Loneliness And Its Friends
I drove to the next block in a daze, trying to fight back tears as I pulled up into my best friend’s driveway. I texted her to come down, not having the energy to step out and go into her house. That evening I spent a good two hours sitting inside the car, hugging my best friend and crying my eyes out.
This might seem like an unusual scenario for most people, but for someone powering through chronic anxiety, it is all too familiar. In some cases, one needs a stable support system, others isolate themselves to the point where they find themselves woefully alone. I tended to hover somewhere between the two extremes.
Most of the time, I would find myself opening up to close friends about day to day struggles, but sometimes, I would feel my insides clamming up and the tension building till I can take it no more. I suppose this is a natural human response to extreme stress. You withdraw, shell up into your defense mechanism to protect yourself from whatever life is throwing your way. It is perfectly acceptable up to the point when the desire for solitude becomes dark loneliness that engulfs you inside out. Here is when we need to draw the line between solitude and loneliness.
The desire to be left alone is understandable. We push people away when we are hurt. We need to lick our wounds in private and would avoid exposing our shortcomings to the world. We generally prefer the solitude in such states and that is fine. Solitude is defined as the state of seclusion or isolation from people or our surroundings. There are also people who simply enjoy their own company. They prefer to operate alone and avoid human contact, limiting their social interactions and public life in general. This usually results in them becoming withdrawn from the world and while sometimes it can be healthy for them and helps them explore themselves and the world from a deeper perspective, it can also quickly become counterproductive and cause a strong feeling of disconnect.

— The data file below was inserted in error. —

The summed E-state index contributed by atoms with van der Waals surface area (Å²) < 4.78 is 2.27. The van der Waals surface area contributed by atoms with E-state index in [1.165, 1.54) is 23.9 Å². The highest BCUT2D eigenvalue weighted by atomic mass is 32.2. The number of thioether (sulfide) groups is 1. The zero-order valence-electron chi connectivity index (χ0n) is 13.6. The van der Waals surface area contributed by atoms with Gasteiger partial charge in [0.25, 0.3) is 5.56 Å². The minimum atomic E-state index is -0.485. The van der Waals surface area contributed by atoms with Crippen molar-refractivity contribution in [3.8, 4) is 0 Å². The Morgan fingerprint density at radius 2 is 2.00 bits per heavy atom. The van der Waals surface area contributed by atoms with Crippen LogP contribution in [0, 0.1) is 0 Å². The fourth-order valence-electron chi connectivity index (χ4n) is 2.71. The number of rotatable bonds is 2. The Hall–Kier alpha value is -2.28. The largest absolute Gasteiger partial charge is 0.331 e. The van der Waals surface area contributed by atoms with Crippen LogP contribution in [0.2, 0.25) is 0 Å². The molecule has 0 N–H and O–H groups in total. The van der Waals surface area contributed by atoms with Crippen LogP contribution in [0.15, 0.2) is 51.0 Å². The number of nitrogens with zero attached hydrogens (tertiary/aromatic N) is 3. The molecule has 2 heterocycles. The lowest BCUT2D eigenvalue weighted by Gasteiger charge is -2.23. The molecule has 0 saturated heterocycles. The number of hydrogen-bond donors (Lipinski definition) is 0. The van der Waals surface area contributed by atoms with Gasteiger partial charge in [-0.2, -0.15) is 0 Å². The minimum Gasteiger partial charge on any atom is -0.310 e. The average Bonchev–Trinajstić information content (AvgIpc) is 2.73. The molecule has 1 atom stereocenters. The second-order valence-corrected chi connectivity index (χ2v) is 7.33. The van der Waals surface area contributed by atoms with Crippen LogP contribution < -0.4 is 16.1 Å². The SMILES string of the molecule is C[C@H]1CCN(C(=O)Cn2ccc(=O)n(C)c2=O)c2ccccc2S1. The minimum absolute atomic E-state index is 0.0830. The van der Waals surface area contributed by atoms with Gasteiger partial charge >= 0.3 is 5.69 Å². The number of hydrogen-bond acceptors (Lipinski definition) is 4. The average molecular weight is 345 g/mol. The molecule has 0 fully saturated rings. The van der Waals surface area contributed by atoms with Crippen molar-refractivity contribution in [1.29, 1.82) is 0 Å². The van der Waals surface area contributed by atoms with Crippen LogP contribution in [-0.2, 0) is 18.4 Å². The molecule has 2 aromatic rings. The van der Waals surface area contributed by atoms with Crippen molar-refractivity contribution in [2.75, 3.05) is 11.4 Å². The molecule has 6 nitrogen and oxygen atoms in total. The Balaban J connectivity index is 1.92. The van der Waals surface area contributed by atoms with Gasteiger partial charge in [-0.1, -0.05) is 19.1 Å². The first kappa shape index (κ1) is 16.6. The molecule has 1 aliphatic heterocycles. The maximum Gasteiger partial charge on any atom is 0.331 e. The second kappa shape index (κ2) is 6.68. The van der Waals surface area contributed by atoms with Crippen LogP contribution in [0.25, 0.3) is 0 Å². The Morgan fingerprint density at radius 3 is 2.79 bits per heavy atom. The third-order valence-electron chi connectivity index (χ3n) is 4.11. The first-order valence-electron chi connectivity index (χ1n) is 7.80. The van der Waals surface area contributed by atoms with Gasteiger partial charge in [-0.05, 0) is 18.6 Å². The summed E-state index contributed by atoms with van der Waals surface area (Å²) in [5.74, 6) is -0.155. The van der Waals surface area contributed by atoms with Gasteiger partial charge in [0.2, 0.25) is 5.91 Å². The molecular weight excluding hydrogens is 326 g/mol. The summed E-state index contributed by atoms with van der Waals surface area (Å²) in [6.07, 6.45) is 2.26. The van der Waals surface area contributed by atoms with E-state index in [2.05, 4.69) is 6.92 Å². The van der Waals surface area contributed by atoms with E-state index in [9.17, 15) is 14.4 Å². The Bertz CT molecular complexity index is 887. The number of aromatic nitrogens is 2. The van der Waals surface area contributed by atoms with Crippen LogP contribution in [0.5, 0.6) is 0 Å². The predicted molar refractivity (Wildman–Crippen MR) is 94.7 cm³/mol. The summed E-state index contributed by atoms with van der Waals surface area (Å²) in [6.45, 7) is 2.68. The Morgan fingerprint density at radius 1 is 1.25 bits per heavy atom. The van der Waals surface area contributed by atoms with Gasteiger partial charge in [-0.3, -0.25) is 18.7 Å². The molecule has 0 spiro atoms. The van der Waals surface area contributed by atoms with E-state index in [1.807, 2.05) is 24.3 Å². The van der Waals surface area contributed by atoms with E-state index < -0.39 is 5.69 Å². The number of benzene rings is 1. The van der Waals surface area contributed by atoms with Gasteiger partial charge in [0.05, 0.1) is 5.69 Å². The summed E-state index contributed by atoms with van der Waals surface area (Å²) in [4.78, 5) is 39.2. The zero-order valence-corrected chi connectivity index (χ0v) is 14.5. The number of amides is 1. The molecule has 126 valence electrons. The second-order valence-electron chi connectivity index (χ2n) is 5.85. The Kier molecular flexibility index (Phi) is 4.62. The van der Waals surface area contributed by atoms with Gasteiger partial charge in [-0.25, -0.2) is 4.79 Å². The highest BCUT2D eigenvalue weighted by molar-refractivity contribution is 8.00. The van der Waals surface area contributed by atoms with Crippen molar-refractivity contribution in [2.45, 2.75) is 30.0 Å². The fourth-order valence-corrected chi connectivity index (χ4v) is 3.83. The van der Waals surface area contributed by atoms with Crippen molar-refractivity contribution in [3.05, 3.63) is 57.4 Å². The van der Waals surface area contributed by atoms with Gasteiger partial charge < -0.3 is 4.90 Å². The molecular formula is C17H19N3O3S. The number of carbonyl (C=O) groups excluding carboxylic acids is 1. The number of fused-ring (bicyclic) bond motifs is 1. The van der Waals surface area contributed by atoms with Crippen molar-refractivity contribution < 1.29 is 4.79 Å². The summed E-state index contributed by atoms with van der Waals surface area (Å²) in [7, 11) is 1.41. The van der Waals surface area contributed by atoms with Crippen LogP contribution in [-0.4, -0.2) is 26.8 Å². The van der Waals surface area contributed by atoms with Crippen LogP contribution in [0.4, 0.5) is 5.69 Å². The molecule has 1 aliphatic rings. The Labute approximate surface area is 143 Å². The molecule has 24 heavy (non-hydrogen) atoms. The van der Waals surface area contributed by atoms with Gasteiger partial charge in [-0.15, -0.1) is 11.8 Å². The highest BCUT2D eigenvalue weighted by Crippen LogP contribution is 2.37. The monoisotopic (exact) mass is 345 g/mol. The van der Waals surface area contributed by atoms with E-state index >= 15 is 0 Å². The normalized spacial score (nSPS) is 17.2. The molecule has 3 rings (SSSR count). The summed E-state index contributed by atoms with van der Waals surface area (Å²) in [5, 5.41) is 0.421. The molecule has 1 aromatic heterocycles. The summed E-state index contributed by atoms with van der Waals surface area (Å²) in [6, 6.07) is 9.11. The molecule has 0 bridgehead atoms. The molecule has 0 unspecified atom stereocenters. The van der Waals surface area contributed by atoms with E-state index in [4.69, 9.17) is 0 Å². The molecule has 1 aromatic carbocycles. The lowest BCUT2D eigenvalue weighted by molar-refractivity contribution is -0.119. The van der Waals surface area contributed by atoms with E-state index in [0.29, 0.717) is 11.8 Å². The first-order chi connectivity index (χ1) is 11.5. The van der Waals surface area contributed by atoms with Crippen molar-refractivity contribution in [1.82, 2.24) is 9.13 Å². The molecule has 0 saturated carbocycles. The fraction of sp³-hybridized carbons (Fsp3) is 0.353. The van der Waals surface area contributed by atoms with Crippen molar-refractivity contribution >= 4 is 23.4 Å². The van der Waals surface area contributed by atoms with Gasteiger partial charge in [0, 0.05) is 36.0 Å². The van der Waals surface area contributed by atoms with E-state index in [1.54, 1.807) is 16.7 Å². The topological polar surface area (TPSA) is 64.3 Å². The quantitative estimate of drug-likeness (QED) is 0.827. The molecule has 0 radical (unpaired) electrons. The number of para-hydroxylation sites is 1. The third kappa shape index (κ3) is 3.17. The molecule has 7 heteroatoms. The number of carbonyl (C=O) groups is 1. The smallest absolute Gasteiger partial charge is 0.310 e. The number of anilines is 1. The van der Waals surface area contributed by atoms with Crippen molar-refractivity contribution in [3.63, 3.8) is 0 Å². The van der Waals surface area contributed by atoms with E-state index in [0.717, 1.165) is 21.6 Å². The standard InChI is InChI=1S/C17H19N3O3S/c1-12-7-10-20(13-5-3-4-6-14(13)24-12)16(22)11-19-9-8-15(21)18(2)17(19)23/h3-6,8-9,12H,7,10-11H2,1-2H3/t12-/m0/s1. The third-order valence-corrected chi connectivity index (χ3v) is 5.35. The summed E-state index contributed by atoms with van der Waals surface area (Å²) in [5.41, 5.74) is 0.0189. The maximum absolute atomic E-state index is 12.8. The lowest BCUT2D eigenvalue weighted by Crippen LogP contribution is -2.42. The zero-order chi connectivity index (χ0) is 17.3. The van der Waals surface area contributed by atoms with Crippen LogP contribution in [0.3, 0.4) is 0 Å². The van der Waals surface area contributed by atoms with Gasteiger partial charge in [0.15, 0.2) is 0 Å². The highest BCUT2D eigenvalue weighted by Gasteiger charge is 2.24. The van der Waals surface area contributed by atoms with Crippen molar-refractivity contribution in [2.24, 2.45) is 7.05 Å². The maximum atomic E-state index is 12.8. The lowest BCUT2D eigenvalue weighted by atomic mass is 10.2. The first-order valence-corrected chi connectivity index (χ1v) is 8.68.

Loneliness is an extreme form of solitude. Being alone sounds scary. It is the feeling of sadness one feels due to the lack of social communication. While solitude may be a choice, loneliness is an expected byproduct that is ultimately the fate of anyone experiencing strong isolation.
Loneliness doesn’t come alone, it almost always brings along its friends to join the ride. Darkness, frustration, hopelessness, misery. They all go hand in hand, and once you find yourself in the trap it is easy enough to go down the blackhole from where it seems impossible to climb out.
Things may work out differently for different people, but consistency is the key. Take baby steps towards rediscovering your social connections. Find your comfort points. It could be sharing a cup of coffee with a friend, interacting in a non-invasive way through social media, a text to a like-minded individual – whatever floats your boat. Even a baby step will go a long way, but please don’t give up. Save yourself the misery of this darkness because it will mercilessly swallow you whole.
So seek help before you fall all in. Keep your friends close, seek comfort in their company. Your shell is your comfort zone, but a friend’s embrace is warmer. Share a laugh, give a hug, spread a smile. It goes a long way.
The author is a Pilot turned housewife. Obsessed with coffee and fuzzy socks. She can be reached @SassiLannister